Nearly 20 years after the American-led invasion that deposed Saddam Hussein, U.S. Defense Secretary Lloyd Austin said during an unannounced visit to Iraq on Tuesday that Washington was committed to maintaining its military presence in the nation.
Tens of thousands of Iraqi civilians died as a result of the 2003 invasion, which also caused instability that eventually laid the way for the establishment of the Islamic State extremists when the United States withdrew its forces in 2011.
Austin, the most senior official in President Joe Biden’s administration to visit Iraq, was the last commanding general of U.S. forces there after the invasion.
“U.S. forces are ready to remain in Iraq at the invitation of the government of Iraq,” Austin told reporters after meeting Iraqi Prime Minister Mohammed al-Sudani.
“The United States will continue to strengthen and broaden our partnership in support of Iraqi security, stability, and sovereignty,” he said.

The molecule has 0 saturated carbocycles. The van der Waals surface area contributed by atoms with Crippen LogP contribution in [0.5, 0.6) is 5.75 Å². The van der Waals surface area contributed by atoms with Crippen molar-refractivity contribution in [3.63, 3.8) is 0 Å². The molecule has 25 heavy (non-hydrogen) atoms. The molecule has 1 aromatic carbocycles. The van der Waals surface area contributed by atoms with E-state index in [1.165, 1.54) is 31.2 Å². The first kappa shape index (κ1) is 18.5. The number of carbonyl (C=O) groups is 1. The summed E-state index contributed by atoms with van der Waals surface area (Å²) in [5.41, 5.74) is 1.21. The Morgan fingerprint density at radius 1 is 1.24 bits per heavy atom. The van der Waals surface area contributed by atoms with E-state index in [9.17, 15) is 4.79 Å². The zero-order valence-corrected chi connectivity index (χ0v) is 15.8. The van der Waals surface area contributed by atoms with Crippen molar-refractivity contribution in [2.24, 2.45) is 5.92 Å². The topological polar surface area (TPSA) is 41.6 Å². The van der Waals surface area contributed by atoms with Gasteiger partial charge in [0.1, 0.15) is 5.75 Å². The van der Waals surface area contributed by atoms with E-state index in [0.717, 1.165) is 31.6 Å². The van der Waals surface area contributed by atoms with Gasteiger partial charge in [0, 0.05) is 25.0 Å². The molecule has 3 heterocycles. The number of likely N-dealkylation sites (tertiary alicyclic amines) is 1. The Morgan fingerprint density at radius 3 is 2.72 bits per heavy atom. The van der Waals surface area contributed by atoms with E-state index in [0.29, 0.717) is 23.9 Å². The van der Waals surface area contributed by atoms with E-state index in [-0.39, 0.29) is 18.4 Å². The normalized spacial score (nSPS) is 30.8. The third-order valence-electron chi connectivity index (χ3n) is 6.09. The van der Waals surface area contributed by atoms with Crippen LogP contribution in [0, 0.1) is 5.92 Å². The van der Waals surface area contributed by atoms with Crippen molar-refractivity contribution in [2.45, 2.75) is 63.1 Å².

Sudani later said in a statement that his government’s approach is to maintain balanced relations with regional and international governments based on shared interests and respect for sovereignty, and that “the stability of Iraq is the key to the security and stability of the region.”
The United States currently has 2,500 troops in Iraq – and an additional 900 in Syria – to help advise and assist local troops in combating Islamic State, who in 2014 seized swathes of territory in both countries.
Islamic State is far from the formidable force it once was, but militant cells have survived across parts of northern Iraq and northeastern Syria.